Optimization algorithms for your career

data science

Lucas A. Meyer


October 5, 2021

Most people in science and engineering professions (and us Economists) are very familiar with the concept of optimization.

We are also familiar with the traps of local versus global optimization and how to protect our code and models against those traps. However, we frequently fail to realize that the same concepts can be applied to our careers.

The Trap

It’s usually not hard to find what’s required to progress on your current job. You might have access to “career stage profile” documents that describe the characteristics of that job for different levels and what’s required to move from one level to another. Your colleagues or your manager can tell you what it takes to get promoted. Getting promoted is a good thing: it will give you a better salary and sometimes an expanded scope that will allow you to have opportunities to grow even further.

I had many career conversations in my tenure, and in a large proportion of cases, “getting promoted on the job I currently hold” is not a typical lifelong objective, but it’s typically an objective that people have a plan for. On the other hand, people frequently tell me about major goals/objectives (change professions, open their own company, get a Ph.D., etc.) for which they don’t have an action plan.

It’s like their algorithm is stuck near a local maxima (in this text, optimizing will mean maximizing) and the only thing they can see is the short-term objective, so they can only trace paths to get to the local maxima.

Eventually, people reach a local maxima and realize it’s not their global objective. They may not know what their global objective is, they just know “it’s not this”. Interestingly, the way that people solve that problem is not that different from what an algorithm would do if it realized it got stuck in a local maxima: take a big step, and start again from someplace else.

A simple fix

The more you know about the neighborhood about your global maxima, the easier it will be go trace a path to get there. Even if the path is not exact, at least you can tell whether you’re getting closer or further away from that goal.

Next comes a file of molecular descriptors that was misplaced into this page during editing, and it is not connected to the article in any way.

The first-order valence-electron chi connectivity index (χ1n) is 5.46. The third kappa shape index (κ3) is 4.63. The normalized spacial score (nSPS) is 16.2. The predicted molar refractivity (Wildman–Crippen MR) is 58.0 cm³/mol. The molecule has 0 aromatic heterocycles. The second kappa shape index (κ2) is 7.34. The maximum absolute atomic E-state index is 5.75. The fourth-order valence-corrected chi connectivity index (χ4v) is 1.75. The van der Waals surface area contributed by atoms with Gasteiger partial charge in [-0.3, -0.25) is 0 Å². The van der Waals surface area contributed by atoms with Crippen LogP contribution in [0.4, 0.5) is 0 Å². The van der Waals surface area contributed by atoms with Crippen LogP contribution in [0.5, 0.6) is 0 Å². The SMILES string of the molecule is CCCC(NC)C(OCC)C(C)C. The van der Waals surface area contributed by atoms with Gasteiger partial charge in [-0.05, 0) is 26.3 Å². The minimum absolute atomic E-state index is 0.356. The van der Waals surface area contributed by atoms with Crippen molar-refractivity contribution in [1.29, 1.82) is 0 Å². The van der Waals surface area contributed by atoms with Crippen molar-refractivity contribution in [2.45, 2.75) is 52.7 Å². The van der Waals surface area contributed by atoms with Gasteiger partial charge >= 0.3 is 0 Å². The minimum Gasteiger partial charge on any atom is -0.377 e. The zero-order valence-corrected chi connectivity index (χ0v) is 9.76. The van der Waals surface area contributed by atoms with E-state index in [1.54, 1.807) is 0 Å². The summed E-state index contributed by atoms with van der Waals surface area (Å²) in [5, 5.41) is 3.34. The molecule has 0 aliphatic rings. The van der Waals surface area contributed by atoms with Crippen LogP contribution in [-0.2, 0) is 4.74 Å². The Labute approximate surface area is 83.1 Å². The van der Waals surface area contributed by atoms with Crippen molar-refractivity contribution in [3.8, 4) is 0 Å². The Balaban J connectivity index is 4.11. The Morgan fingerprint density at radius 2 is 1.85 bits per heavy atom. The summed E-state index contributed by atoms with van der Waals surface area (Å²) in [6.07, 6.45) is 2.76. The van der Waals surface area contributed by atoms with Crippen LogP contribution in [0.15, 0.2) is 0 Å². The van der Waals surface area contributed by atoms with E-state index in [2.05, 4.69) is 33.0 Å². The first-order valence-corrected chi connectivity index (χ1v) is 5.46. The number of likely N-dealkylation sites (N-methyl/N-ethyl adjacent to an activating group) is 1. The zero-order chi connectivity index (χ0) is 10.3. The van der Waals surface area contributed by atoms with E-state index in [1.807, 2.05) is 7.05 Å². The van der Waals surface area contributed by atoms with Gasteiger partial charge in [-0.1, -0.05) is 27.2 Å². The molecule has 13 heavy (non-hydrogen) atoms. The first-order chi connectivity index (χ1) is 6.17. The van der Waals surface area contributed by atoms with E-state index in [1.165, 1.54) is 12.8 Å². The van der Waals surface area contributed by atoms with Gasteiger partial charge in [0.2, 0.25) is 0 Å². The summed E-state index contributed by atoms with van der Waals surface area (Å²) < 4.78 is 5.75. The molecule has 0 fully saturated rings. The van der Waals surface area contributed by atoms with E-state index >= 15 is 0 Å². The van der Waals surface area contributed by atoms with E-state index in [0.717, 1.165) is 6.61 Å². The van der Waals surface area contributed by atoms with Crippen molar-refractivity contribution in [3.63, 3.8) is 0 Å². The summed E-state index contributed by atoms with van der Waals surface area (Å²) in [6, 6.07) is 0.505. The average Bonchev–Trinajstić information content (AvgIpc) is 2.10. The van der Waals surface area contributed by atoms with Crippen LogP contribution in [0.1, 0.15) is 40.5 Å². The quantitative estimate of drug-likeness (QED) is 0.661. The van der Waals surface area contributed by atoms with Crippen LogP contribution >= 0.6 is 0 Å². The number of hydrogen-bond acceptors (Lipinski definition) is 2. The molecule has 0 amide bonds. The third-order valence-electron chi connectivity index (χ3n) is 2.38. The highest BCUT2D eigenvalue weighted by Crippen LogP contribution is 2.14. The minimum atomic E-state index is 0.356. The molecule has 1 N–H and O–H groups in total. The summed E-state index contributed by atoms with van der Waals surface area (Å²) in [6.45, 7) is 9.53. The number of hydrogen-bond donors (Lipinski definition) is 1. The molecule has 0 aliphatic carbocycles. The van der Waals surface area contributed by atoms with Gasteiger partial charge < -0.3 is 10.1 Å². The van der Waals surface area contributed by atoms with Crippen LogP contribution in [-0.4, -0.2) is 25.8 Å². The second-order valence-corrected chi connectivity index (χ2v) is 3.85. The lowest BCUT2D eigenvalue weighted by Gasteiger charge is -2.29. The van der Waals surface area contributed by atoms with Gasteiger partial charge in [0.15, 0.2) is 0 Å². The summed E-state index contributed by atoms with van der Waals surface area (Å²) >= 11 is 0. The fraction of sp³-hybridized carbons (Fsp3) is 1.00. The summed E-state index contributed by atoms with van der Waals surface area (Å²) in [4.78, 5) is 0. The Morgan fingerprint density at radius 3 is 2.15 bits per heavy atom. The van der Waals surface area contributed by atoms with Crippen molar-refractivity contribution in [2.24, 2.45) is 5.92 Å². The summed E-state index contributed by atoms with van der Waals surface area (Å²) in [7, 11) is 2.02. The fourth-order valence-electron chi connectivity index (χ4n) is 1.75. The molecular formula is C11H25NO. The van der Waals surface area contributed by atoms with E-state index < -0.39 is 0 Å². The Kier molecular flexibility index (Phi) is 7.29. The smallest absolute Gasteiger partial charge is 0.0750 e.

Career coaches (and good managers) keep asking you about your “global objective”. By learning more about it, they can tell you more the path to get there, or find someone that can. Over time, you may accumulate enough information to make a better move when you decide to.

THe multi-armed bandit

The hardest problem to solve in career optimization is lack of information. People may have some general idea of where they want to go, but usually not much. For example, I commonly hear people saying that they want to become managers, but after just a few questions I realize that they don’t really know what that means and whether they actually want that.

One way to maximize happiness under incomplete information is to explore several different things, and once you find what makes you happy, then you exploit it (although “exploit” is a somewhat aggressive word in English, it’s actually the technical term), getting as much happiness as you can from it. There are algorithms to find a good balance between exploration and exploitation. One example is the “multi-armed bandit”.

The concept comes from slot machines in casinos. Because a slot machine has one lever that people pull to activate it and people usually lose money on it, it’s called an “one-armed bandit”.

Imagine a slot machine that has multiple levers, therefore a “multi-armed bandit”. When pulled, each lever gives a prize based on a statistical distribution that is unknown to the player. You pull the first lever and get $100. Should you pull the same lever again or switch? Maybe one of the other levers has a constant payoff of $1,000. Maybe that lever you just pulled is actually the best one.

Without knowing the distributions, you can’t know the optimal action to take. In real life, not only one doesn’t know the distributions, but the distributions for each lever can change over time. If that was not complicated enough, you also have infinite levers to choose from. Nobody said it was supposed to be easy.

The multi-armed bandit problem doesn’t have a general optimal solution, but has several strategies that achieve approximate solutions. It is a classical reinforcement learning problem.

Many strategies are very simple “epsilon” strategies, for which one decides a proportion epsilon (between 0 and 1) of exploration (trying to figure out the distributions of the available actions), and the remainder of the time is used for exploitation (performing the action that is expected to yield the best results).

In career conversations, I always suggest that people take the time to explore new things, especially things that are in the (conceptual) neighborhood of what they think they want. Because I’m older than the average tech person, they may think this is some form of ancient wisdom, but I’m just pointing them towards a classical (and somewhat modern) reinforcement learning algorithm.

That’s using data science in production.